Conference Overview

We propose to conduct a workshop on knowledge in handloom weaving in India, to be conducted in Chirala, one of India’s largest weaving-focused towns. We will invite scholars, artisans, and other professionals involved in textile industry in order to better understand and promote futures and livelihoods in handloom weaving.

— Handloom Industry Background

  • The handloom industry in India provides livelihoods for 4.3 million families, making it the second largest employer sector in the country after Agriculture.
  • The industry has the potential to create over one million jobs with the lowest per capita investment for creation of such jobs, through building on existing skills and social capital.

The handloom industry employs thousands of people across the state. However, due to certain perceptions regarding handloom cloth, and the necessity of competing with powerloomed imitations, growth in the sector is severely hindered. For example, powerloom designers can easily copy popular handloom designs and produce them in a cheaper fashion, as designs are not protected by copyright, eating into the demand for handloom cloth.

In order to improve the situation of handloom weavers, it is crucial to improve market and production infrastructure, capacitate weavers and designers to innovate deep craft skills, and provide access to credit and financial support. Designs have to be protected under the intellectual property regime. The system of production can be re-engineered such that the creativity of the weaver can co-exist with the demands of production to the designers taste. Handloom currently services many growing market niches; luxury, ethnic, semi-urban markets for sarees as well as green markets for sustainable goods.


Workshop Agenda

Following the notion of ‘anchoring innovation’ in the context of handloom weaving and crafts, the conference/workshop will have three components -

  • Exhibition of looms: We intend to exhibit looms and weaving techniques from various regions across the nation. Volunteers from the RCJS will travel across India in order to mobilise weavers and build awareness. This part of the workshop will be open to the public, so that civil society is also involved in understanding the value of weaving techniques.
  • Technical Sharing sessions: : Sessions in which weavers interact with each other and with scholars and designers to discuss the operation of the loom, the variety of techniques used across India, and the policies and economic factors that affect handloom craft. Activists will prepare histories of weaving techniques, changed understanding by practitioners and society at large and engage with local weavers to discuss innovation in the sector. It is expected that there will be wide participation by local weavers and government institutions in this component.

Workshop Goals

Weaving Knowledge is the focus of the workshop.

  • The workshop aims to focus on knowledge of weavers
  • It will also focus on appropriation as well as sharing, of standardisation as well as innovation - of technologies, designs, motifs and repertoires, not just of weavers but also the entire socio-technical ensemble of weaving
  • The spinners, dyers, sizers, warpers, embroiderers, tailors etc who make up the production side of the ensemble have an equal role to play if the industry has to meet the demand that the growing urban markets provide.

More than 10,000 weavers currently work in Chirala. Some of them along with about 400 weavers from different parts of the country at a national level will be mobilised to share techniques and expertise.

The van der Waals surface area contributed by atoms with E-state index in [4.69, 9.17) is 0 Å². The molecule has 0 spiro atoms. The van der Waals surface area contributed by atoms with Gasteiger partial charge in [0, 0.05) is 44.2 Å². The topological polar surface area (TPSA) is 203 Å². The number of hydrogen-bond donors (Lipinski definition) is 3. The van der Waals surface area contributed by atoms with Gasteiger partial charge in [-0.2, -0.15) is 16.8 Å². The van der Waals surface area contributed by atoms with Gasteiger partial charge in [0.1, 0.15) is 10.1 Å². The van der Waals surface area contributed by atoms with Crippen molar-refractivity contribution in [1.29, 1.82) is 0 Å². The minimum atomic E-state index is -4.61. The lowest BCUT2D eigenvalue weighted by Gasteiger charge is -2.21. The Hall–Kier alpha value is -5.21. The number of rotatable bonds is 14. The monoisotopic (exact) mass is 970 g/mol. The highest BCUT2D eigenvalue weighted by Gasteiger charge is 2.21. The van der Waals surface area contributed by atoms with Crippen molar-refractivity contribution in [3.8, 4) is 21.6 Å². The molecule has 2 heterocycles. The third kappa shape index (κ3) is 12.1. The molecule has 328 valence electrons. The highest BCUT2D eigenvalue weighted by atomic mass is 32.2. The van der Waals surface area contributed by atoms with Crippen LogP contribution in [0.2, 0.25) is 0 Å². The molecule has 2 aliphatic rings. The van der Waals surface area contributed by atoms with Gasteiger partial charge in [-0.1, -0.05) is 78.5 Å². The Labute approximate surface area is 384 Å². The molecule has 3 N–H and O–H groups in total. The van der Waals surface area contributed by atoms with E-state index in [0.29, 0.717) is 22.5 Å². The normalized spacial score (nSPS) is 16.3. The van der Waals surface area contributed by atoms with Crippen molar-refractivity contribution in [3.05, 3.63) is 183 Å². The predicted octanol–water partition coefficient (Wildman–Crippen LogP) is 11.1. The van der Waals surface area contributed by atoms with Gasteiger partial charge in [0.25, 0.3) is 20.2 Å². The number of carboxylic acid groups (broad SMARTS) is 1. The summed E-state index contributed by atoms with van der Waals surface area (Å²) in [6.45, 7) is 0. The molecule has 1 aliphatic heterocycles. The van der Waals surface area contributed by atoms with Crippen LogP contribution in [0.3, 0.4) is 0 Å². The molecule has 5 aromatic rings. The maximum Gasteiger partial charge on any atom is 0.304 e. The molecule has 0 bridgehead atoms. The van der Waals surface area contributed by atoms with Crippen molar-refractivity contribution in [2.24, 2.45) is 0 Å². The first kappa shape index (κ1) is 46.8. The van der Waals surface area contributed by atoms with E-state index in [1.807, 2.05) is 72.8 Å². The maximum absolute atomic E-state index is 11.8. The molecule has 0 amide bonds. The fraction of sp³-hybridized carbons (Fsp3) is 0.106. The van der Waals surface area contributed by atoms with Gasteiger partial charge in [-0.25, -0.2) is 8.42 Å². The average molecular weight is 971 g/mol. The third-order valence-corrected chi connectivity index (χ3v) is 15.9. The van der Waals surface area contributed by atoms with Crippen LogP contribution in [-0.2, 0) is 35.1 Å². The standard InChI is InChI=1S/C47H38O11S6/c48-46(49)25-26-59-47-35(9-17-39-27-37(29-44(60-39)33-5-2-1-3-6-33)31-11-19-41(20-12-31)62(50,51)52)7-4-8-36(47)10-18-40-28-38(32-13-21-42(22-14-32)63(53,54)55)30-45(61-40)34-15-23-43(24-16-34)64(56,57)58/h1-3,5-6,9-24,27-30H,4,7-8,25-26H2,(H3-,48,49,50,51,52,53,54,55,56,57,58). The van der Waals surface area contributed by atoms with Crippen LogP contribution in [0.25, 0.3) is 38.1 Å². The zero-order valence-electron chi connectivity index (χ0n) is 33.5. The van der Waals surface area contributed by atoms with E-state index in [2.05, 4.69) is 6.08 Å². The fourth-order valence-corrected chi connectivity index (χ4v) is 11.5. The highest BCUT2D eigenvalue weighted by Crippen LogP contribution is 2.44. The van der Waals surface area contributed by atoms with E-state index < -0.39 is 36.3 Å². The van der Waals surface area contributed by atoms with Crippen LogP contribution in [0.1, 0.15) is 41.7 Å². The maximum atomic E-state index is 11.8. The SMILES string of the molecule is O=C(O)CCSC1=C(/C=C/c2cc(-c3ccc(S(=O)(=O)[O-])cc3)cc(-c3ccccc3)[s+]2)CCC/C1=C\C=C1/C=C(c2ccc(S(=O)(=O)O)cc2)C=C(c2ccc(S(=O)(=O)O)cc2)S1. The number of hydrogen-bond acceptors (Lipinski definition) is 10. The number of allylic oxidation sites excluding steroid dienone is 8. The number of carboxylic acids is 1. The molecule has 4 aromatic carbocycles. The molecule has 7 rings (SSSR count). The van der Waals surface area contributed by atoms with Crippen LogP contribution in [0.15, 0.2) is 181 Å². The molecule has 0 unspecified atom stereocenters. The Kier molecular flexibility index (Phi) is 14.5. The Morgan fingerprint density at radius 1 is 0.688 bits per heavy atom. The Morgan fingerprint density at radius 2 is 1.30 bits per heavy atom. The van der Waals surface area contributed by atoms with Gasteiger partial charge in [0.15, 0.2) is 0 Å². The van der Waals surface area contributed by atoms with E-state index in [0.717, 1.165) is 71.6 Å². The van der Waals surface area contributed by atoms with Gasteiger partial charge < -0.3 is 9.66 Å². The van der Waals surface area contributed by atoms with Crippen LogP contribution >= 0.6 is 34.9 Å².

Scholars of artisan knowledge from Columbia, Leiden, Berlin and Cambridge Universities will attend, to exchange and share information with weavers and craftspeople about their science and histories, as well as build a theory of innovation for embodied knowledge.

Global experts and organisations, from countries across Asia, who can facilitate the process of access to training, will participate in the workshop.


Outcomes

The workshop is based on three insights arrived at in the earlier workshop on craft and innovation in 2016, with respect to the concept of innovation in craft:

  • Firstly, one outcome would be to create a common understanding of how robust innovative handloom weaving is rather than the gloom and doom that is generally reported during moments of crises.
  • Secondly, outcomes would also be to identify and discuss particularly relevant issues that the industry faces; for example, the appropriation of handloom designs by power loom agencies as well as by designers, since the designs are seen as common cultural property, the ownership of which by the weavers is not protected by law.
  • Thirdly, an understanding of transmission of knowledge from the weavers’ point of view, given the hereditary nature of the occupation. What kind of educational institutions does the industry need and what infrastructure in order to fulfil its potential in the growing market for handloom products?
  • A framing of innovation as requiring knowledge anchored in the body creates value for craft practices otherwise seen only as labour, skills or techniques;
  • A framing of innovation as being anchored in tradition allows for a new history of Industrialisation for India that values craft livelihoods. With careful building of the sector, more than 100,000 weaver jobs directly or indirectly, which have been lost due to flawed priorities and policies can easily be revived within 3-5 years, adding at least Rs.1000 crores to the GDP apart from providing permanent livelihoods.
  • Theoretically, framing of innovation that implicates moral labour; that innovation should be responsible to the environment and to society, as well as support livelihoods, would benefit society at large, both in India and the West.